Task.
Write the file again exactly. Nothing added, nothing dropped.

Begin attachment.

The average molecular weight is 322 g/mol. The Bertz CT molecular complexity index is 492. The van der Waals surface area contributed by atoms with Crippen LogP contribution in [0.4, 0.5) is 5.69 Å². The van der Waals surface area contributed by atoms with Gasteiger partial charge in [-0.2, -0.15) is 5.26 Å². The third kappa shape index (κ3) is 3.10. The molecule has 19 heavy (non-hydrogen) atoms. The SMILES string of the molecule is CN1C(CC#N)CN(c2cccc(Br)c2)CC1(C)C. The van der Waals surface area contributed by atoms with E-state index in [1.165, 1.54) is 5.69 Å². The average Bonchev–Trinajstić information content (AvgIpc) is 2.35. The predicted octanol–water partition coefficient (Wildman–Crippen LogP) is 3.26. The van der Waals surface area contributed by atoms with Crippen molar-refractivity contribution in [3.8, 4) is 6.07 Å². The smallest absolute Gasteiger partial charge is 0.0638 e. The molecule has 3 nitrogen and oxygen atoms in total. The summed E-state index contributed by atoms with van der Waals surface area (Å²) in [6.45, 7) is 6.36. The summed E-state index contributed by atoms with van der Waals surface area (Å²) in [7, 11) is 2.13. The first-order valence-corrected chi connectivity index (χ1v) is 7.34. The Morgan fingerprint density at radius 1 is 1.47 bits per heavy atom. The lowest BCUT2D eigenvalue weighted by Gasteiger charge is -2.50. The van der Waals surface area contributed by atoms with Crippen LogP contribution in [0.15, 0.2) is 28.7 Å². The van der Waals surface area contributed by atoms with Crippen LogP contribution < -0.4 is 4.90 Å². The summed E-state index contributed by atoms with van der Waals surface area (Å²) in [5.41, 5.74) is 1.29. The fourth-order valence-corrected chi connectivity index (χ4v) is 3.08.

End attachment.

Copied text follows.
The average molecular weight is 322 g/mol. The Bertz CT molecular complexity index is 492. The van der Waals surface area contributed by atoms with Crippen LogP contribution in [0.4, 0.5) is 5.69 Å². The van der Waals surface area contributed by atoms with Gasteiger partial charge in [-0.2, -0.15) is 5.26 Å². The third kappa shape index (κ3) is 3.10. The molecule has 19 heavy (non-hydrogen) atoms. The SMILES string of the molecule is CN1C(CC#N)CN(c2cccc(Br)c2)CC1(C)C. The van der Waals surface area contributed by atoms with E-state index in [1.165, 1.54) is 5.69 Å². The average Bonchev–Trinajstić information content (AvgIpc) is 2.35. The predicted octanol–water partition coefficient (Wildman–Crippen LogP) is 3.26. The van der Waals surface area contributed by atoms with Crippen molar-refractivity contribution in [3.8, 4) is 6.07 Å². The smallest absolute Gasteiger partial charge is 0.0638 e. The molecule has 3 nitrogen and oxygen atoms in total. The summed E-state index contributed by atoms with van der Waals surface area (Å²) in [6.45, 7) is 6.36. The summed E-state index contributed by atoms with van der Waals surface area (Å²) in [7, 11) is 2.13. The first-order valence-corrected chi connectivity index (χ1v) is 7.34. The Morgan fingerprint density at radius 1 is 1.47 bits per heavy atom. The lowest BCUT2D eigenvalue weighted by Gasteiger charge is -2.50. The van der Waals surface area contributed by atoms with Crippen LogP contribution in [0.15, 0.2) is 28.7 Å². The van der Waals surface area contributed by atoms with Crippen LogP contribution < -0.4 is 4.90 Å². The summed E-state index contributed by atoms with van der Waals surface area (Å²) in [5.41, 5.74) is 1.29. The fourth-order valence-corrected chi connectivity index (χ4v) is 3.08.